However, I do resent, and that most bitterly, the cynical and uncalled-for imputation of Senator Carter Glass that every American citizen who makes out an income-tax return is dominated solely by an ambition to chisel the Treasury out of every cent possible. Let the honorable gentleman -- who is so prone to judge the honor of others -- speak for himself in the matter. This reporter could have taken stock losses in the last two years that would have cut his tax in half. It would have been legal, no doubt, but on the moral side it would have been a plain case of cheating the government. This reporter did not resort to it, and knows plenty of other reporters who did not. We have our faults. Some of us lose more than we can afford at golf, bridge, or poker; some indulge an extravagant passion for old furniture or rare editions; still others punish their livers unbearably with poor rye, bad Scotch, and worse gin; but it is manifestly unjust, if not libelous, to name us in the same breath with Morgan, Lamont, Stotesbury, Mitchell, and that gang. I am reminded, incidentally, of the severe lecture which Mr. Lamont read to the Senate Finance Committee eighteen months ago on the deficiencies of Congress. He was thoroughly dissatisfied with the manner in which the country was being governed. In the light of facts recently brought to light it would appear that he might have done better to leave criticism of the government to those of us who pay the costs.

It is difficult to say which is the more scandalous -- the practices of the Morgan crowd, as disclosed by the inquiry, or the efforts of Senators Glass, Bulkley, and other members of the committee to prevent their disclosure. One would suppose that Morgan was amply represented in the person of John W. Davis, but every conceivable device -- some of them incredibly petty and mean -- has been employed by certain members of the committee to hamstring Ferdinand Pecora's conduct of the investigation. But for his unflagging industry, patience, and pertinacity, and the wrathful insistence of Senator Jim Couzens, virtually none of the known scandals would have come to light. Just how much the obstructionists have succeeded in suppressing, we can only guess. As compensation for his herculean labors, Pecora is receiving from a grateful government the handsome salary of $225 a month, and to obtain accountants for the necessary examinations he has been compelled to appeal to personal friends to work at approximately one-fourth of their regular rate of pay.

It has been shown that the Morgan firm had a certain selected list of "clients" to whom it sold stocks at figures substantially under the market price. In the case of the Alleghany Corporation, these fair-haired boys got the stock at 20, when the market was 35. Thus, if 1,000 shares were allotted to a certain individual, it simply amounted to making him a cash gift of $15,000 if he elected to sell the stock next day. Such a gift to a government official by a firm constantly seeking government favors certainly was moral bribery, although I suppose a court would hold it legal, especially if the presiding judge had received a similar gift. Please note that the motion to make these lists public was carried in the committee by a vote of six to five. In view of the fact that Senator McAdoo's name was on one of the lists, and considering that he is a member of the committee, it would be instructive to know how he voted. The presence of the name of my old friend Mr. Justice Owen Roberts, of the United States Supreme Court, grieves me profoundly. To be sure, the amount of stock allotted to him was small, and the allotment was made long before he went on the bench, but it is disappointing to learn that he would accept such a favor from such an outfit. To find the names of Secretary Woodin, Owen D. Young, John J. Raskob, and the late Calvin Coolidge there is perfectly natural. It is equally natural to find the front pages of the Hearst papers smeared with the drool of Edwin C. Hill, celebrated sob sister of the radio, who modestly likens the thick-necked Morgan to Lorenzo the Magnificent, paints Pecora as a snarling "timber wolf," and declares that the examination of Morgan suggests the efforts of a high-school class to question Einstein about the solar system -- although the actual news accounts convey the impression that the examination has been fairly successful. But don't judge the rest of us by Hill -- he is very carefully looking out for himself.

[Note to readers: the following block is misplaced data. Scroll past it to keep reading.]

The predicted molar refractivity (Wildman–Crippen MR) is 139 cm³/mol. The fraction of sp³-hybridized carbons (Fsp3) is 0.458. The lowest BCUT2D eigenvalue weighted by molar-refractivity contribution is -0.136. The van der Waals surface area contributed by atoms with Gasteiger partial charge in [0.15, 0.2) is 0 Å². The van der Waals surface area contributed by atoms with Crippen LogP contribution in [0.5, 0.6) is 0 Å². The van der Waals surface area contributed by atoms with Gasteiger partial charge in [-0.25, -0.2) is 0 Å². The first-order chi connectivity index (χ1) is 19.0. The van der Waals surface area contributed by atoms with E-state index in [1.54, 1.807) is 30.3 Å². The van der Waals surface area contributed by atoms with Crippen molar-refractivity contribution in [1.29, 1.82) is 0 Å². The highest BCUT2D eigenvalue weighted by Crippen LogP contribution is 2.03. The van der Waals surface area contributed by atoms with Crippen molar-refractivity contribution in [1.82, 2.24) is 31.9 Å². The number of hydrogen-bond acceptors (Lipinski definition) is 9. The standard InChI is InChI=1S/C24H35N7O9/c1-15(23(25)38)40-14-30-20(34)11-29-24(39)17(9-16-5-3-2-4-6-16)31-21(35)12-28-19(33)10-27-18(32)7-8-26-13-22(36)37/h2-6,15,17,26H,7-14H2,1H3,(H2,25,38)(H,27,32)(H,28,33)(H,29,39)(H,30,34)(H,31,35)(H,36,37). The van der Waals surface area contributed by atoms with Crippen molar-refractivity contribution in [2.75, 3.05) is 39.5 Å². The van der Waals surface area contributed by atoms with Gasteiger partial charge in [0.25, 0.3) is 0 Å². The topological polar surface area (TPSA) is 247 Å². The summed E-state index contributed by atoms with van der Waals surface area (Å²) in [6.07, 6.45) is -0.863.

While we admire Pecora's brilliant work, we should also remember that it was made possible primarily by President Roosevelt's request that the inquiry proceed. Nor let us forget that many of the most shocking facts thus made public were known to officials of the Coolidge and Hoover Administrations. Is it any wonder that old Andy Mellon squalled like a panther at every suggestion that income-tax payments be made public? Is it any wonder that Ogden Mills became purple over such attempts to "pry into private affairs"? They knew where the cat was buried, and whose cat it was. My strictures on public men and affairs during the last six or seven years have occasionally been imputed to an unduly suspicious nature. Before the present Administration finishes digging up the dirt left by its predecessors, I surmise that the same critics will be denouncing me for not having told just how rotten the situation was. The answer is that the stuff was there, but it was very, very hard to lay hands on it. One always knows when a skunk is around, but it is not always possible to get a shot at it.